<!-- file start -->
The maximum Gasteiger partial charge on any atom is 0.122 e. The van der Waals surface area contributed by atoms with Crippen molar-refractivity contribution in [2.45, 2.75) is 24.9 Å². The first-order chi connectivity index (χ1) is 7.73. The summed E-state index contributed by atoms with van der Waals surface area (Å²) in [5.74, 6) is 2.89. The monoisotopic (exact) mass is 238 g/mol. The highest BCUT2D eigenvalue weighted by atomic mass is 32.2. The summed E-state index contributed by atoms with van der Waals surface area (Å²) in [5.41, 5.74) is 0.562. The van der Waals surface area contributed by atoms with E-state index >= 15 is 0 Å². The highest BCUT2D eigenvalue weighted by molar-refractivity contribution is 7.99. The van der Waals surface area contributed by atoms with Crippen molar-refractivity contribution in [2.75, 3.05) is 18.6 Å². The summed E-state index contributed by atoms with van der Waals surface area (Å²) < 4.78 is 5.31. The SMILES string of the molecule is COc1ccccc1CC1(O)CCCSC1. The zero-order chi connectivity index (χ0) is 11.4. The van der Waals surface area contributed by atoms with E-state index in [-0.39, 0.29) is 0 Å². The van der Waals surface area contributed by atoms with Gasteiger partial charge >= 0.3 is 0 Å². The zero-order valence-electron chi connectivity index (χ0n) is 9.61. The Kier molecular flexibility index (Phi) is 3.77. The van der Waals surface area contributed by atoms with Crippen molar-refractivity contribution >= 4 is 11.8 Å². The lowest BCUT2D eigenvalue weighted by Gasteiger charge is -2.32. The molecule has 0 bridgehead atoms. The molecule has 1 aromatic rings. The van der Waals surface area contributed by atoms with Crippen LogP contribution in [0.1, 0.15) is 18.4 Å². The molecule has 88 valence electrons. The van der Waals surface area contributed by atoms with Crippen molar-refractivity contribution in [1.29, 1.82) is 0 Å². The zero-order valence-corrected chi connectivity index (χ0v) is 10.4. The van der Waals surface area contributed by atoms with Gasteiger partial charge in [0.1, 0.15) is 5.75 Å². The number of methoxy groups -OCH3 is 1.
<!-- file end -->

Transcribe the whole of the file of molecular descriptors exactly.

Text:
The maximum Gasteiger partial charge on any atom is 0.122 e. The van der Waals surface area contributed by atoms with Crippen molar-refractivity contribution in [2.45, 2.75) is 24.9 Å². The first-order chi connectivity index (χ1) is 7.73. The summed E-state index contributed by atoms with van der Waals surface area (Å²) in [5.74, 6) is 2.89. The monoisotopic (exact) mass is 238 g/mol. The highest BCUT2D eigenvalue weighted by atomic mass is 32.2. The summed E-state index contributed by atoms with van der Waals surface area (Å²) in [5.41, 5.74) is 0.562. The van der Waals surface area contributed by atoms with E-state index >= 15 is 0 Å². The highest BCUT2D eigenvalue weighted by molar-refractivity contribution is 7.99. The van der Waals surface area contributed by atoms with Crippen molar-refractivity contribution in [2.75, 3.05) is 18.6 Å². The summed E-state index contributed by atoms with van der Waals surface area (Å²) < 4.78 is 5.31. The SMILES string of the molecule is COc1ccccc1CC1(O)CCCSC1. The zero-order chi connectivity index (χ0) is 11.4. The van der Waals surface area contributed by atoms with E-state index in [-0.39, 0.29) is 0 Å². The van der Waals surface area contributed by atoms with Gasteiger partial charge >= 0.3 is 0 Å². The zero-order valence-electron chi connectivity index (χ0n) is 9.61. The Kier molecular flexibility index (Phi) is 3.77. The van der Waals surface area contributed by atoms with Crippen molar-refractivity contribution >= 4 is 11.8 Å². The lowest BCUT2D eigenvalue weighted by Gasteiger charge is -2.32. The molecule has 0 bridgehead atoms. The molecule has 1 aromatic rings. The van der Waals surface area contributed by atoms with Crippen LogP contribution in [0.1, 0.15) is 18.4 Å². The molecule has 88 valence electrons. The van der Waals surface area contributed by atoms with Crippen molar-refractivity contribution in [1.29, 1.82) is 0 Å². The zero-order valence-corrected chi connectivity index (χ0v) is 10.4. The van der Waals surface area contributed by atoms with Gasteiger partial charge in [0.1, 0.15) is 5.75 Å². The number of methoxy groups -OCH3 is 1.